• subdomain: If the stable URIs use a general purpose domain with many different services, it may be desirable to add a dedicated subdomain for specific services. The use of subdomains offers the flexibility that in the future several institutions share or merge their operations for a set of subdomains without affecting the stability of these URIs. If the main domain is already dedicated to a specific service, the use of a subdomain is irrelevant.
  • The main domain name, like,,,, . This provides global uniqueness of any locally unique string following it, anchors trust and authority of the information, and provides branding and traceability of citations.
    Note: The scheme and domain part of URIs (e.g. is case-insensitive. For example, three URIs containing "subdomain", "Subdomain", and "SUBDOMAIN" would point to the same resource. For the semantic web, however, this part should always be entirely in lowercase letters. All other parts (part, identifier) are required to be case sensitive
  • path: The part that remains constant for different identifiers of the same class (e.g., taxa, specimens). Similar to a subdomain, this increases the ease with which identifiers can be kept stable over decades (using web server rewrite modules).
    The path may consist of several parts like “/specimen/id/” or When using a pattern without a path like, the variable-identifier part after the domain must have a form which can always be distinguished from any other possible path or service on the same domain. In the example above, both the homogeneous length of a UUID, the formatting with hyphens and the absence of any other punctuation makes this likely. In most circumstances it is not recommended to omit a path on institutional domains (for which the number of other services may be very large).
    It is not required, but best practive that the path should not contain a colon (:). While in principle legal, the colon does create problems when a relative URI starts with a colon in the first part of the path. Relative URIs may be unavoidable if both http and https schemas are to be supported for human readable html. Also, some bugs in relation to colon in the path may exist with particular software.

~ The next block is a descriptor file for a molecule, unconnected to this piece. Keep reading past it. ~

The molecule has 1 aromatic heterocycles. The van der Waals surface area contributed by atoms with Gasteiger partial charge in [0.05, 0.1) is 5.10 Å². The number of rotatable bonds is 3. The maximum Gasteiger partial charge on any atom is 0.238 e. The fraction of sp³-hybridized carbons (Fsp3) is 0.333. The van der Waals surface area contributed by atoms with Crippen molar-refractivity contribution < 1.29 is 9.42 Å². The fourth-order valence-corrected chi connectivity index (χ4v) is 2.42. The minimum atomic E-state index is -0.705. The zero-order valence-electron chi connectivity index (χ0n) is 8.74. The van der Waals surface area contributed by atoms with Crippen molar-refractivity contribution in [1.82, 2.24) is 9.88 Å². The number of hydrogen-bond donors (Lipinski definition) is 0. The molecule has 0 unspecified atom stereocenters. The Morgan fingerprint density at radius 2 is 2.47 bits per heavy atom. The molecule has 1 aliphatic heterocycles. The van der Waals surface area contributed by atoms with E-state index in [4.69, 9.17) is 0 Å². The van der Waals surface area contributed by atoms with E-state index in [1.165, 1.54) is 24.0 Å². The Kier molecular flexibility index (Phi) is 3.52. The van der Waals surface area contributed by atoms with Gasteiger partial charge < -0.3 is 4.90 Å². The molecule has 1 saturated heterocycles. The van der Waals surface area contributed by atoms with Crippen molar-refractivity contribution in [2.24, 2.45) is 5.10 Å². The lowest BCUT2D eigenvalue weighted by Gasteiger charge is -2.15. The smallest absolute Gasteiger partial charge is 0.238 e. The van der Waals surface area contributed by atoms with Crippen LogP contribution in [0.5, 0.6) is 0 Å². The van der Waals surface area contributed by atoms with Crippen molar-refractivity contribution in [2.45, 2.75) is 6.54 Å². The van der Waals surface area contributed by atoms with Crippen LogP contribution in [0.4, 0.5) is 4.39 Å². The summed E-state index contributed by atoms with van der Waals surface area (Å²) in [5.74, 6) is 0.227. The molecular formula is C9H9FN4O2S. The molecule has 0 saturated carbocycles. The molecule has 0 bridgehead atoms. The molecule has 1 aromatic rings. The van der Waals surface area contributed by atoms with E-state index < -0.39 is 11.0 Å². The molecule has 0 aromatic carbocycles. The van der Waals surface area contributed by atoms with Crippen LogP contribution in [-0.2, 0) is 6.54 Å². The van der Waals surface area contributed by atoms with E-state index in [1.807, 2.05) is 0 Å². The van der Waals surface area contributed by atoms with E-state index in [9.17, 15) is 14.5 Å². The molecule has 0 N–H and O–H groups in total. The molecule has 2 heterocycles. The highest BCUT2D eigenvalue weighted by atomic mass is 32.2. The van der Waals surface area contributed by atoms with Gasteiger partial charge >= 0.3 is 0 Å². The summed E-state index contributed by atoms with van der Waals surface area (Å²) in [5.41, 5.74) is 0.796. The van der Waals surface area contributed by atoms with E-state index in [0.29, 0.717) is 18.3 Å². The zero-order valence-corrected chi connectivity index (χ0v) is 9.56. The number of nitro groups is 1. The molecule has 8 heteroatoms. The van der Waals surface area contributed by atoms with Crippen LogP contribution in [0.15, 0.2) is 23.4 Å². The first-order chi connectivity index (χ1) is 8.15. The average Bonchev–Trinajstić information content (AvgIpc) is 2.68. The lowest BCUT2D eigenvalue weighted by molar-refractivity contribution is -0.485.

• variable-identifier: The part that changes for each object. It will usually be a number or code you also use otherwise, like a simple locally unique or code (123, a123, M-2361318, ...) or it may be a UUID like 1C4EDC178AD79DD7F1A5AB856E8C5BCA.
    Best practice for choosing this identifier are to use an existing scheme for which uniqueness within a project or institution is already managed. If an object or concept code exist, if for specimen it is perhaps already attached by QR- or barcodes to specimens, this should be used. The following explains some advantages and disadvantages of certain choices:
    • Short incremental identifiers or codes have some examples if you expect use cases in which codes must be compared with each other by human for identity, entered via a keyboard, or encoded in barcodes or QR codes (the physical size of the encoding increases with the number of characters). The disadvantage of these codes is that they can generally only be guaranteed to be unique if they are only created while a data connection to a central code registry exists.